As I mentioned in a recent post, I’ve been at work on a little document presenting the Christmas story in Old Georgian. From a philological perspective, and from the perspective of language pedagogy, the Gospels stand out as a special group of texts, because in many languages we have multiple translations or revisions of earlier translations. In addition, of course, there is the fact that a number of passages exist in more or less similar versions across the four Gospels. All that to say, the Gospels offer students of this or that language and those interested in the variety of ways a text may appear in different translations an excellent opportunity for study. (Other genres where similar benefits accrue from the same kind of surviving multiple translations are philosophy and patristics.) The benefit derivable from a study like this to some extent depends on the format of its presentation. (For an excellent presentation of the Syriac Gospels, see George Kiraz’s Comparative Edition of the Syriac Gospels, 4 vols.) A digital presentation of the requisite texts certainly offers promising possibilities, but at least strictly for the texts, a conventional 2-D display with one layer, whether on paper or on screen, can be very valuable for those who read it closely.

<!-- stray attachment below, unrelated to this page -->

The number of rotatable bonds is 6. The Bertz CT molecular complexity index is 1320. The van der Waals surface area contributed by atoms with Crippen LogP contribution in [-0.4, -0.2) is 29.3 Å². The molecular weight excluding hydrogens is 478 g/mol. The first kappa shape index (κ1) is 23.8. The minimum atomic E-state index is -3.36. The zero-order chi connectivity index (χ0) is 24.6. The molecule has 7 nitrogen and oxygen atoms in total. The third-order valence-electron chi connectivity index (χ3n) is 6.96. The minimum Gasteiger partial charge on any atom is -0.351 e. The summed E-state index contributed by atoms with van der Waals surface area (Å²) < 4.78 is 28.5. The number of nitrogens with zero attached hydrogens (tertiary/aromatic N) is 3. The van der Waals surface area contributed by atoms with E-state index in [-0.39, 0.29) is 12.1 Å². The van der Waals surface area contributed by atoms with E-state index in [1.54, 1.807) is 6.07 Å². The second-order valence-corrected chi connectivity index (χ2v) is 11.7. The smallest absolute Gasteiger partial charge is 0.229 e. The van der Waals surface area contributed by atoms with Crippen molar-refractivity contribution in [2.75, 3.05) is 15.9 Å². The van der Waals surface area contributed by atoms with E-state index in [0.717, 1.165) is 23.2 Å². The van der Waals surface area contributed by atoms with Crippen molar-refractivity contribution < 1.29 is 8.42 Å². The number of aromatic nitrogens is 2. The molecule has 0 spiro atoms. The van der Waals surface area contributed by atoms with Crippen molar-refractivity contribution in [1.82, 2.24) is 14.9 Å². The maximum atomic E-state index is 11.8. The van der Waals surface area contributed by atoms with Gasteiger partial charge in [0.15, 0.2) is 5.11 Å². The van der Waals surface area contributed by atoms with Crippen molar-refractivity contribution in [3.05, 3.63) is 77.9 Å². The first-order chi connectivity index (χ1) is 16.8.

It is this conventional single surface and single layer presentation that I have followed here. Since we’re in the Christmas season now, it’s a fitting time to read over any relevant texts, whether for language practice or some other reason. In the New Testament, the Christmas story, of course, is found in Matthew 1:18-25 and 2:1-12 and in Luke 1:26-38 and 2:1-20. It is only the last section that I have included here. In this document (xmas_story_old_georgian) I’ve given that text verse-by-verse first in Greek as a kind of anchor point, then in Georgian in each of the Adiši, Pre-Athonite, and Athonite redactions, all of which are freely available online thanks to TITUS/Armazi. Following the text in these versions, comes an almost comprehensive lexicon and full verbal concordance, hopefully to make the document a more useful reader for students and because lexical tools for Old Georgian in English are quite meager, and any addition to that small list of instrumenta will, I think, have value. (I have similar documents, too, for the Temptation and Transfiguration pericopes, and outside of the Gospels, some other passages from the rest of the Bible, both OT and NT.)
I welcome any comments on the document, not only corrections, but also remarks on the layout, on the worth of a lexicon for such a small text selection, whether more grammatical information should be supplied (and if so, how much), &c.
As always, thanks for reading and best wishes in your studies!